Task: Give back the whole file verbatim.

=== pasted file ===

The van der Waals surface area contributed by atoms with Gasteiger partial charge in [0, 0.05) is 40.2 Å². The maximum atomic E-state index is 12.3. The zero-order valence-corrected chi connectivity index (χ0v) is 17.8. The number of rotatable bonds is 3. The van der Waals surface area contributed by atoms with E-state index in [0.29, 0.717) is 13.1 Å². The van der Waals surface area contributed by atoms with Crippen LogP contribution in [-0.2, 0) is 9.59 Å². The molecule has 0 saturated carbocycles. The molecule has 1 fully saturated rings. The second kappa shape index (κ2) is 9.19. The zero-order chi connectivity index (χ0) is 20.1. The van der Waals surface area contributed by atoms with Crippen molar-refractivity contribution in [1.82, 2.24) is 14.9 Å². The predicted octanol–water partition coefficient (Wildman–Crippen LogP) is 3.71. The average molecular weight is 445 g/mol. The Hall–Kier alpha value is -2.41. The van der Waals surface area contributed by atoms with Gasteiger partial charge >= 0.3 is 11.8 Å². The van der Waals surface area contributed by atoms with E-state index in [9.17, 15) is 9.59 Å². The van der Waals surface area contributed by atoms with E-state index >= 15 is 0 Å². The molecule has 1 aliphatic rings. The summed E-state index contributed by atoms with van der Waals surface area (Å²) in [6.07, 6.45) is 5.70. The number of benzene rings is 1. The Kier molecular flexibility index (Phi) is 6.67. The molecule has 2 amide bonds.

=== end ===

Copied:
The van der Waals surface area contributed by atoms with Gasteiger partial charge in [0, 0.05) is 40.2 Å². The maximum atomic E-state index is 12.3. The zero-order valence-corrected chi connectivity index (χ0v) is 17.8. The number of rotatable bonds is 3. The van der Waals surface area contributed by atoms with E-state index in [0.29, 0.717) is 13.1 Å². The van der Waals surface area contributed by atoms with Crippen LogP contribution in [-0.2, 0) is 9.59 Å². The molecule has 0 saturated carbocycles. The molecule has 1 fully saturated rings. The second kappa shape index (κ2) is 9.19. The zero-order chi connectivity index (χ0) is 20.1. The van der Waals surface area contributed by atoms with Crippen molar-refractivity contribution in [1.82, 2.24) is 14.9 Å². The predicted octanol–water partition coefficient (Wildman–Crippen LogP) is 3.71. The average molecular weight is 445 g/mol. The Hall–Kier alpha value is -2.41. The van der Waals surface area contributed by atoms with Gasteiger partial charge >= 0.3 is 11.8 Å². The van der Waals surface area contributed by atoms with E-state index in [9.17, 15) is 9.59 Å². The van der Waals surface area contributed by atoms with E-state index >= 15 is 0 Å². The molecule has 1 aliphatic rings. The summed E-state index contributed by atoms with van der Waals surface area (Å²) in [6.07, 6.45) is 5.70. The number of benzene rings is 1. The Kier molecular flexibility index (Phi) is 6.67. The molecule has 2 amide bonds.